Analysis calc. for C9 H12 N3 O4 F2 Br:

Theory: C, 31.41; H, 3.52; N, 12.21; F, 11.04; Br, 23.22;

Found: C, 29.54; H, 3.64; N, 11.02; F, 10.90; Br, 23.16.

EXAMPLE 11

Preparation of a 1:1 α/β anomeric mixture of 2'-deoxy-2',2'-difluorocytidine hydrochloride

A. Preparation of a 1:1 α/β anomeric mixture of 2'-deoxy-2',2'-difluorocytidine

To a 500 ml, 3-neck round bottom flask containing 200 ml of 1,2-dichloroethane were added 10.0 g (65.7 mmole) of N-acetylcytosine, 12.0 g (74.5 mmole) of 1,1,1,3,3,3-hexamethyldisilazane (HMDS) and 0.47 g (4.38 mmole) of chlorotrimethylsilane (CTMS). The slurry was heated to reflux (84 C.) and within 15 minutes a solution was obtained. The solution was refluxed for about one hour and then the solvent was removed to provide a thick residue.

The thick residue was dissolved in 200 ml of 1,2-dichloroethane. To the solution were added 19.55 g (88.0 mmole) of trifluoromethanesulfonylcoxytrimethylsilane, 3.6 g (22.2 mmole) of HMDS and 2.4 g (22.1 mmole) of CTMS. The solution was stirred at room temperature (22 C.) for 30 minutes and 58 ml of a solution of 2-deoxy-2,2-difluoro-D-erythro-pentofuranos-3,5-dibenzoate-1-methanesulfonate dissolved in 1,2-dichloroethane (0.345 grams of methanesulfonate per ml of solvent; total methanesulfonate 20.0 g) were added. The solution was heated to reflux (84 C.) for about 18 hours then cooled to room temperature (22 C.) and 10 ml of methanol and 145 ml of water were added. After stirring for about 5 minutes the layers were separated and the organic layer was again combined with 145 ml of water. The layers were separated once more, and the two water layers were combined and washed with 25 ml of 1,2-dichloroethane. The organic layer from above was combined with the dichloroethane wash and the combination washed successively with 145 ml of a 5% by weight sodium bicarbonate solution and 145 ml of water. The resulting organic layer was dried over anhydrous magnesium sulfate and concentrated under reduced pressure to provide a foam.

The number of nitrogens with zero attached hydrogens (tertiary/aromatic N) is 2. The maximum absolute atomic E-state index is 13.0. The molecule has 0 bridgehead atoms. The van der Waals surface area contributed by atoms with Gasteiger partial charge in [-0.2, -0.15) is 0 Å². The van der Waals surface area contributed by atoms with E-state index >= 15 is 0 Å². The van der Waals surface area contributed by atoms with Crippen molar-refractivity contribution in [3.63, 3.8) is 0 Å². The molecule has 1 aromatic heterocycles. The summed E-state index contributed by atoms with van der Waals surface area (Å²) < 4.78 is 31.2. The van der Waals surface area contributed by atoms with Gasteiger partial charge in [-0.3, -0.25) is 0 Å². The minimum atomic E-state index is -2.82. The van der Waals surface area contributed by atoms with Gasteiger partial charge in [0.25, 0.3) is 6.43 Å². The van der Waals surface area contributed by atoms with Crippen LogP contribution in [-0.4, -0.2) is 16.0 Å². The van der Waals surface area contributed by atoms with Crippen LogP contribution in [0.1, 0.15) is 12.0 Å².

Methanol (220 ml) was added to dissolve the foam. The solution was cooled to about 5 C. and ammonia gas (6.0 g) was bubbled through the solution. The volatile constituents were removed under reduced pressure to provide an oily residue. The residue was dissolved in 145 ml of ethyl acetate and 145 ml of water. The layers were separated and the organic layer washed twice with 50 ml of water. The aqueous layers were combined, and the resulting solution was concentrated to dryness under reduced pressure to provide 8.4 g of an approximately 1:1 α/β anomeric mixture of 2'-deoxy-2',2'-difluorocytidine, as established by the HPLC technique described in Example 7.

B. Preparation of a 1:1 α/β anomeric mixture of 2'-deoxy-2',2'-difluorocytidine hydrochloride

The gum prepared above was dissolved in hot (60 C.) isopropanol. Reagent grade concentrated hydrochloric acid (5.1 ml) was added to the hot solution. The resulting solution was cooled to room temperature (22 C.) and refrigerated overnight. The resulting precipitate was collected by vacuum filtration, washed successively with cold (5 C.) isopropanol and room temperature hexane, and dried in a vacuum oven at 40 C. to provide 5.15 g of a compound which assayed as approximately a 1:1 α/β anomeric mixture of 2'-deoxy-2',2'-difluorocytidine hydrochloride by the HPLC technique set forth in Example 7.

EXAMPLE 12

Preparation of 97.7% pure β-2'-dieoxy-2',2'-difluorocytidine from a 1:1 α/β 2'-deoxy-2',240 -difluorocytidine hydrochloride anomeric mixture

Five grams of the approximately 1:1 α/β 2'-deoxy-2',2'-difluorocytidine hydrochloride anomeric mixture obtained in Example 11 were placed in a 100 ml round bottom flask containing 50 ml of hot (50 C.) water. Sodium hydroxide (2N) was added until the pH of the water was about 3.0, at which time all solids were dissolved. The pH of the aqueous solution was increased to about 8.2 using 5N sodium hydroxide. The basic solution was allowed to cool to room temperature (22 C.) and then refrigerated overnight. The precipitated solid was collected by vacuum filtration, washed with 5 ml of cold, pH 8.5, water, and dried in a vacuum oven at 40 C. to provide 1.65 g of a product which assayed as 97.7% pure β-2'-deoxy-2',2'-difluorocytidine by the HPLC technique described in Example 7.